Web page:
“Now Abram was very laden with livestock, silver, and gold.” (Genesis 13:2)
In Parashat Lekh Lekha God plucks Abram from obscurity and commands him to“…Go forth from your land and from your birthplace and from your father’s house, to the land that I will show you.” (Gen. 12:1) This is a physical journey; Abram must travel from Haran, a specific place he knows, toward another place he doesn’t. Abram will need travelling gear: tents, waterskins, etc. He will also need something intangible: faith.
Rashi (an acronym for Rabbi Shlomo Yitzchaki, the pre-eminent 11th century Jewish commentator) interprets lekh lekha to mean go for yourself, implying the trip is for Abram’s own enjoyment and benefit. Again, this could refer to material gain. But lekh lekha can also mean go toward yourself, which makes the journey an internal and spiritual quest, rather than an external and physical trek. The implication is Abram must first “find himself” before he can find God. This reading makes sense, given Abram is the only person in the Jewish Bible to be commanded lekh lekha; the Jewish journey can begin only with a person of faith and insight.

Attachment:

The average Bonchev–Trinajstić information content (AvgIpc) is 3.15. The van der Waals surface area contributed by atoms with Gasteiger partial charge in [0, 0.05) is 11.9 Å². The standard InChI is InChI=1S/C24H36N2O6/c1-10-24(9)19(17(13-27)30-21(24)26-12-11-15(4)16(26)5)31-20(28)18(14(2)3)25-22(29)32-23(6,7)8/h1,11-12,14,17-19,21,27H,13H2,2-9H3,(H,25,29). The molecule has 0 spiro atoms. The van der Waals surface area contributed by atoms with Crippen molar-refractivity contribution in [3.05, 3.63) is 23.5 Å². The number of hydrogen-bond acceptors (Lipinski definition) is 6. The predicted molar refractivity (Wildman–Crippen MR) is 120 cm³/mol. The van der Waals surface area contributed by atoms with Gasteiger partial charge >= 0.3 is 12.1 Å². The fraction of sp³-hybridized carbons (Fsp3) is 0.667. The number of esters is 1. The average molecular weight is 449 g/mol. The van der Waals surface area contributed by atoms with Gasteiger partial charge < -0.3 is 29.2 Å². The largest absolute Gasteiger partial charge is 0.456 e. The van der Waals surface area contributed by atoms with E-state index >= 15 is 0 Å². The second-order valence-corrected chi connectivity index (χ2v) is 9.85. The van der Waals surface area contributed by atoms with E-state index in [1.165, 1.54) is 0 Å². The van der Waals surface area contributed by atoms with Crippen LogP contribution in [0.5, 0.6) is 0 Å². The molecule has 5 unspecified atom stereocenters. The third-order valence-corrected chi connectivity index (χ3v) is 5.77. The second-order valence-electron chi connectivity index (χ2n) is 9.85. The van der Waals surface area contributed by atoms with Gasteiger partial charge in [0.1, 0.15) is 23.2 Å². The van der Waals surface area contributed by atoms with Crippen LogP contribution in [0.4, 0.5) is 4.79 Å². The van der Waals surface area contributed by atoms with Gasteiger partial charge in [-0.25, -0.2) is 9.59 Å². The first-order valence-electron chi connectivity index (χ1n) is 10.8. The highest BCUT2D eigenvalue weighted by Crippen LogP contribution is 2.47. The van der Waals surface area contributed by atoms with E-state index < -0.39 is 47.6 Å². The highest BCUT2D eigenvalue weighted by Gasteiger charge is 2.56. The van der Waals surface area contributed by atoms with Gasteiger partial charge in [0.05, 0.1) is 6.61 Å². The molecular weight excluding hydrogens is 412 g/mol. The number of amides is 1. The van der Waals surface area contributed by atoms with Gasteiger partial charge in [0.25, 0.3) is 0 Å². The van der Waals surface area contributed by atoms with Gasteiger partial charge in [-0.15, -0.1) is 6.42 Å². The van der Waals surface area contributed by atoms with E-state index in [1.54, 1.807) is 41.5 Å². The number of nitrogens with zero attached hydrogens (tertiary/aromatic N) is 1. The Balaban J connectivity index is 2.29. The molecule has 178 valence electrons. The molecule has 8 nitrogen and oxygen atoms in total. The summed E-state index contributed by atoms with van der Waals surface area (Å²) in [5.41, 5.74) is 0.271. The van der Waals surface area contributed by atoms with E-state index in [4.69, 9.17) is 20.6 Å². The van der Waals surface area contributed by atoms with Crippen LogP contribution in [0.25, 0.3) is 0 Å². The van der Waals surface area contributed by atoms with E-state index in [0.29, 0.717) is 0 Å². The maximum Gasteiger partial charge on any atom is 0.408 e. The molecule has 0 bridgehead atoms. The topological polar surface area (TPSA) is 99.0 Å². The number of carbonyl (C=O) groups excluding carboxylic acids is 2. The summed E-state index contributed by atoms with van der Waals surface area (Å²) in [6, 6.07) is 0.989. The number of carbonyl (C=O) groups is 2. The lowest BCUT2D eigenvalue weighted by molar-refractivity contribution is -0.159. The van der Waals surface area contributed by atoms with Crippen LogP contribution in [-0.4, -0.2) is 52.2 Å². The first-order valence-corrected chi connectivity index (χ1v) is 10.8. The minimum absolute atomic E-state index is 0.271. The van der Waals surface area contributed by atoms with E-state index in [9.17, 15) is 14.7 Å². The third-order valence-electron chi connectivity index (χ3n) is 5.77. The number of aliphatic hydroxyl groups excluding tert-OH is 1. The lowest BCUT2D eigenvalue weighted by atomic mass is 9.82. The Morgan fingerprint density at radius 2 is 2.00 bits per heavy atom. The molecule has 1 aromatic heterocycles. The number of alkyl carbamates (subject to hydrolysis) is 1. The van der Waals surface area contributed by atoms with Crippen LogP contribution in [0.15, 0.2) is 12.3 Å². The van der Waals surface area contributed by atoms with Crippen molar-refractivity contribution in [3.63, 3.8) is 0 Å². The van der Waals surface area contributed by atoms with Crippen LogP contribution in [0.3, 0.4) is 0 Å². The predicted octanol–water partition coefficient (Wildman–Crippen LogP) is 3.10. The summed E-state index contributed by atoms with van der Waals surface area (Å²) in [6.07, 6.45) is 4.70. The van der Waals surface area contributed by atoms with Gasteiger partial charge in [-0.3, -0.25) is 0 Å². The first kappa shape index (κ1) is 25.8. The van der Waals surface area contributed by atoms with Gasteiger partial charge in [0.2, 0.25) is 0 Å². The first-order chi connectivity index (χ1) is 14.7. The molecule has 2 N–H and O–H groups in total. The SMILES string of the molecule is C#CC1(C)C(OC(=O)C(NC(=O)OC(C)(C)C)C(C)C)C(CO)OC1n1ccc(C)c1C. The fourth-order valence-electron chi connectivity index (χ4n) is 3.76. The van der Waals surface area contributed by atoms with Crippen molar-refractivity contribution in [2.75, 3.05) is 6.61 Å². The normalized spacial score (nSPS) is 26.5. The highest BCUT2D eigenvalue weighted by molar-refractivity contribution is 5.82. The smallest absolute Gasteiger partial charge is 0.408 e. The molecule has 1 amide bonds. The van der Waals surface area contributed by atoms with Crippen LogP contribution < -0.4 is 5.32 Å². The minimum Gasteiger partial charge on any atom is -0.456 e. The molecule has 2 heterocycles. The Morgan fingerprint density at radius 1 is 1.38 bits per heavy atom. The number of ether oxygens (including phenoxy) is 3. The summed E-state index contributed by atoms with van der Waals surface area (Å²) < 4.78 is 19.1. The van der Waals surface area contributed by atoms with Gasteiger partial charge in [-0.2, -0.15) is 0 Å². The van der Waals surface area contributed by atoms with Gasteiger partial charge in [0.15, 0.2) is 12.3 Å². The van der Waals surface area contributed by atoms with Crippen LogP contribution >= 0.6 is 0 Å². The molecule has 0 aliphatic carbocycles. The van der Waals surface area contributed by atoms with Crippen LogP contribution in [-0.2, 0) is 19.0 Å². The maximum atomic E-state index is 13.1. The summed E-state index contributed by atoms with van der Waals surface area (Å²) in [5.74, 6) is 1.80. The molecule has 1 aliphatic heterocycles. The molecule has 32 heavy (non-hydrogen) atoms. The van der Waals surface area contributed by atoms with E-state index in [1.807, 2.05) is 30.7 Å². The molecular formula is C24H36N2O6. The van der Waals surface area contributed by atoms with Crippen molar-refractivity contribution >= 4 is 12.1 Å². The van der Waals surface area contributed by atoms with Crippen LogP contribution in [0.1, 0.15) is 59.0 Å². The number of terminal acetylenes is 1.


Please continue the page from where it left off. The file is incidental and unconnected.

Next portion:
Lekh Lekha isn’t only about inner or outer journeys, though. The words lekh lekha are the guides for how much space to leave between lines in a written document (Babylonian Talmud Bava Batra 163a). This is because the Hebrew letter lamed extends the farthest up, while the Hebrew letter chaf sofit extends the farthest down. Any journey is a liminal space between the beginning and the end; while on the journey you are neither here nor there. And any journey, spiritual or physical, will include ups and downs. How you respond is the journey.
Gut Shabbos/Shabbat Shalom